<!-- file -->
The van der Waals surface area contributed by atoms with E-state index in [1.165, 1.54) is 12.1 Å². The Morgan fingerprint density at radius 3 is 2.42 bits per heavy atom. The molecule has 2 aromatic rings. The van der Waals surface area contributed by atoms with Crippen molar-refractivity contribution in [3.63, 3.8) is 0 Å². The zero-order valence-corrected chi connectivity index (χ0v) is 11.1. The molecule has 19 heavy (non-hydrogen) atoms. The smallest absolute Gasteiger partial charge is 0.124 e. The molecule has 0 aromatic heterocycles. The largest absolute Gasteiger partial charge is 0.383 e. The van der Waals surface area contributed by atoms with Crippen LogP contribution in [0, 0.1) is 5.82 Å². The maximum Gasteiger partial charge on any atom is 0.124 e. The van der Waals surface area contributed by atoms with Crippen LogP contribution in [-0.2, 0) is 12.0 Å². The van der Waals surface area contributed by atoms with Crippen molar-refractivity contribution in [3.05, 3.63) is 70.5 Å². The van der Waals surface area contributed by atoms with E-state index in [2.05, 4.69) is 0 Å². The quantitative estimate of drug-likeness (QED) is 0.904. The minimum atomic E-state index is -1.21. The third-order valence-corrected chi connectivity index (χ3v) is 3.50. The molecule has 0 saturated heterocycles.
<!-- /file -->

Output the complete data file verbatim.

The van der Waals surface area contributed by atoms with E-state index in [1.165, 1.54) is 12.1 Å². The Morgan fingerprint density at radius 3 is 2.42 bits per heavy atom. The molecule has 2 aromatic rings. The van der Waals surface area contributed by atoms with Crippen molar-refractivity contribution in [3.63, 3.8) is 0 Å². The zero-order valence-corrected chi connectivity index (χ0v) is 11.1. The molecule has 19 heavy (non-hydrogen) atoms. The smallest absolute Gasteiger partial charge is 0.124 e. The molecule has 0 aromatic heterocycles. The largest absolute Gasteiger partial charge is 0.383 e. The van der Waals surface area contributed by atoms with Crippen LogP contribution in [0, 0.1) is 5.82 Å². The maximum Gasteiger partial charge on any atom is 0.124 e. The van der Waals surface area contributed by atoms with Crippen LogP contribution in [-0.2, 0) is 12.0 Å². The van der Waals surface area contributed by atoms with Crippen molar-refractivity contribution in [3.05, 3.63) is 70.5 Å². The van der Waals surface area contributed by atoms with E-state index in [2.05, 4.69) is 0 Å². The quantitative estimate of drug-likeness (QED) is 0.904. The minimum atomic E-state index is -1.21. The third-order valence-corrected chi connectivity index (χ3v) is 3.50. The molecule has 0 saturated heterocycles.